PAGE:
Wednesday, April 17, 2013

Daughter of Exile, by Isabel Glass

Daughter of Exile by Isabel Glass was a random book that caught my eye while browsing in the library. It was in the fantasy section, and that day I had picked up a huge pile of books and brought them home-- to decide later which I would read. I'm so glad I still go to the library; no matter how full my TBR list is, or how many books I have to review. You really never know what you're going to find! I read the back of the book, (I'm going to include it below "EXCERPT")-- and the following days I found myself wondering what happened to the "daughter of exile" & the mysterious man lighting the fire..
So much so that I thought; if the blurb has me this fascinated, the book must be worth reading! Boy, was I right. ^_^ 

BLURBLady Angarred Hashan was raised in exile far from Pergodi, the capital city. Angarred never knew what had caused her father's exile; she only knew that at the age of four, she was brought to Hashan House, an isolated and crumbling manor, and raised by servants. Her mother, she was told, had died. Angarred spent hours in her mother's rooms, handling the fine dresses of Emindal cloth---when she wasn't running wild through the forests and fields. 
Her father was distant and obsessed with regaining his place at court. The only visitors they ever saw were secretive men and women who brought news of the events at court---news of wars and alliances, of the queen's failure to conceive an heir, of the Princess Roharren's madness and Prince Norue's growing power, and of the disappearance of the magicians. The visitors came and went, plotting revenge for mysterious slights, eating and drinking their way through the storerooms while Hashan House fell down around them. 

But one day, while hunting in the forest, Lord Hashan was murdered. And Angarred, in her outrage, determined to go to the capital and seek justice from the king---for, surely, the murderer of a lord, even an exiled lord, should be punished! But the naïve young woman finds a swirling world of palace intrigue, a dying queen, and an ensorcelled king. With the help of Mathewar, a handsome but very troubled, magician, she journeys from the crowded streets of Pergodi to the Enchanted Forest, from the deadly land of the Others to the arches of the Giant's Bridge, as she begins to unravel the secrets of the kingdom and her own history.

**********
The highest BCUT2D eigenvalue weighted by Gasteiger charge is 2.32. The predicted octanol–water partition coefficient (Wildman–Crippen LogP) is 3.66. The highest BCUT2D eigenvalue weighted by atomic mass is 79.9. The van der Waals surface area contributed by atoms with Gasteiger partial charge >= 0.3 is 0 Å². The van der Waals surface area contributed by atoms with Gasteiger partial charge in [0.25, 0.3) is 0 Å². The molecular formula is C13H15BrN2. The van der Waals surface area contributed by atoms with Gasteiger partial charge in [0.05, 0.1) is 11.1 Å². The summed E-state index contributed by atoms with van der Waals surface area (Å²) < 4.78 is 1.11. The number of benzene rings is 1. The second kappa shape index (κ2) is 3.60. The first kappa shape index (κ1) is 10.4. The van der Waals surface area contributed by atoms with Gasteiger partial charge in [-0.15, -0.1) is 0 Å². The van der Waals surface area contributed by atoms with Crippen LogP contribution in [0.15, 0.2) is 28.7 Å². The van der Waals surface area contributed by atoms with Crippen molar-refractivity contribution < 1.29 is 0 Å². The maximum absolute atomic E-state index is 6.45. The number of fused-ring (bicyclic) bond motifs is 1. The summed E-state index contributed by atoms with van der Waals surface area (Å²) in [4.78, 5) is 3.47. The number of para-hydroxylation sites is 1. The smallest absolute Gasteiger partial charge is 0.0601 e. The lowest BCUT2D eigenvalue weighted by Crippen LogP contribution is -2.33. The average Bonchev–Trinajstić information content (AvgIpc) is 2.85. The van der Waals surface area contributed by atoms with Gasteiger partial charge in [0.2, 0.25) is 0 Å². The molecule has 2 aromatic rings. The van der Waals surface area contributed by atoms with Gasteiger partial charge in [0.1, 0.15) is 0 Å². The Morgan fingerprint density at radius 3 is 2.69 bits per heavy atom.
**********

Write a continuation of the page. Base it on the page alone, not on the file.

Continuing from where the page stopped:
Angarred saw and turned away, her heart filled with fury and helplessness and pity. She left the men and women to their talk and paced angrily through the corridors of the manor house. 

A while later, in a room far from the conspirators, she came upon another of the men from Pergodi. He had his back to her; she could see only that he was a little taller than she and broad-shouldered, with long wheat colored hair bound in a leather tie.

"Who are you?" she asked. 

He turned quickly. He had been trying to light a fire, she realized. "You'll never get that fireplace working," she said. "There's a nest of swallows in the chimney. "

He laughed. "We are far from court, I see," he said. He brushed at his hair, though none of it had come loose from the tie. He had wide-set blue-gray eyes. He bowed to her; there was something mocking in it. "My name is Mathewar," he said. "And I have the pleasure of meeting--?"

"Angarred," she said curtly, seeing no reason to return his bow.

"My lady Angarred," he said, "is there somewhere I can light a fire." 

My Rating: 5 of 5 stars :star :star :star :star :star 

This book was a strong fantasy novel, with danger and suspense--and bits of romance weaved through. We follow Angarred, the "daughter of exile" from her home where she has lived in exile her entire life, with her father. She lives far from the city of her birth--Pergodi. And we travel with her on her journey through the country, to Pergodi, and in between. It's not so much where she goes-- as what she learns while she travels. Whether it's Pergodi or the royal court-things and people are not what they seem. angarred wants to get to the bottom of things-- after all her life is in danger!